• In the 180 days between the Copenhagen Summit and Beijing Conference, we
    demand an independent investigation and audit of World Band and IMF performance.
    In the aftermath of the financial collapse in Mexico, it is essential that the
    international community prevent future disasters that result from the refusal of
    the Bretton Woods institutions to depart from the agenda set by the financial
    and corporate communities, the U.S. government, and Northern financial

Existing power relations do not permit the realization of these goals. We,
representatives of civil society, call upon governments and political leaders to
recognize that the existing system has opened the most dangerous chasm in human
history between an affluent, overconsuming minority and an impoverished majority
of humankind in the South and also, increasingly, in the North. No nation so
dramatically divided has ever remained stable; no frontier or force can
withstand the despair and resentment that a failed system is now actively

We do not have much time. We are at the point of leaving to our children a world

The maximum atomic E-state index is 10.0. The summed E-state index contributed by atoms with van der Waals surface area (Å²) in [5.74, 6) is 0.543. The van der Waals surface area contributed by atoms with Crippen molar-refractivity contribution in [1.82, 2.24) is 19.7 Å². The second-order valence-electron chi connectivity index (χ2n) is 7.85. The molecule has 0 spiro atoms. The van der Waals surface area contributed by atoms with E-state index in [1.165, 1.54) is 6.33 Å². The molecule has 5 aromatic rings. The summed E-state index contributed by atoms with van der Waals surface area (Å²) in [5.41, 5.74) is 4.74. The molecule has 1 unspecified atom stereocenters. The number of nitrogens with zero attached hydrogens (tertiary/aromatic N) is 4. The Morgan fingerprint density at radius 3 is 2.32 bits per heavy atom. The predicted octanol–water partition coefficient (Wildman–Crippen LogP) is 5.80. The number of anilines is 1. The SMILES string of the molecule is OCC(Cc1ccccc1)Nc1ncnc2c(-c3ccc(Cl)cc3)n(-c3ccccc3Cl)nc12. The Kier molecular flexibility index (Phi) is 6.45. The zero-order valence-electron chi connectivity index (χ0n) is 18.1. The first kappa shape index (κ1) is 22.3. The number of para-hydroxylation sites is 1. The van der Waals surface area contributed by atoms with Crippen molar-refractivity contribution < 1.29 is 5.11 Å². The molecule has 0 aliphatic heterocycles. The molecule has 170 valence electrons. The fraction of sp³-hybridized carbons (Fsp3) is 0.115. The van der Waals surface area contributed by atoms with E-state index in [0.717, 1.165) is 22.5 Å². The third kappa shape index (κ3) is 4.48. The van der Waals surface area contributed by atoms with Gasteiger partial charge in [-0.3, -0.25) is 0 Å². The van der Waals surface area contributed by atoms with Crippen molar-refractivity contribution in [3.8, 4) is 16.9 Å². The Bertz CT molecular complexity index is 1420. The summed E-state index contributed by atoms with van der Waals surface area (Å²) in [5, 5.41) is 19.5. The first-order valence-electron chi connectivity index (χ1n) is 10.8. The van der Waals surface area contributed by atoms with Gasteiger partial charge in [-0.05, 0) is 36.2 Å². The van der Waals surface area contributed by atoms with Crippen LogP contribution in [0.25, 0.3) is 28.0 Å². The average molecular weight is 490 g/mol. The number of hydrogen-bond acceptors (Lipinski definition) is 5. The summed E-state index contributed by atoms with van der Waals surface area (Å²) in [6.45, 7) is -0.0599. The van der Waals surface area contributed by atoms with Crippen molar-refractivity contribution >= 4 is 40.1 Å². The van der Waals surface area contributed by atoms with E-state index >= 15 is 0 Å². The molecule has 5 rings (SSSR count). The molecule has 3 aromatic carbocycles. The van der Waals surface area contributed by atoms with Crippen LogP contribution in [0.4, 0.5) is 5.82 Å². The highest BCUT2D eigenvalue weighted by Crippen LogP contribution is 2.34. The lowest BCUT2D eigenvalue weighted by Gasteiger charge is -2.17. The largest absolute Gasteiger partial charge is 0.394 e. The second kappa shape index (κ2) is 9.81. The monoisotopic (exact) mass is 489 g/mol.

in which we ourselves would not wish to live. But we do find a tremendous
inspiration and hope in the fact that the global NGO community taking part in
the Social Summit in such a massive way can forge a common understanding of and
strategy for the lasting improvement of humankind and nature. With shared
responsibility, we can draw from the present crisis the creativity needed to
make a world community truly works. This is our common commitment as we leave
the Copenhagen Summit.

This declaration was prepared by participants in NGO Forum of the United Nations
World Summit for Social Development held in Copenhagen, Denmark, 6-12 March 1995
to reject the neoliberal economic model of economic growth, unregulated markets,
and free trade embraced by the official declaration. By the end of the
conference more than 620 civil society organizations had signed it. For further
information or to sign on contact Cheryl Brown, DGap, 927 Fifteenth Street, NW,
4th Floor, Washington, D.C. 20005, Fax (202) 898-1566 or Internet: dgap@igc.apc.org

Back ] Home ] Parent Page ] Next ]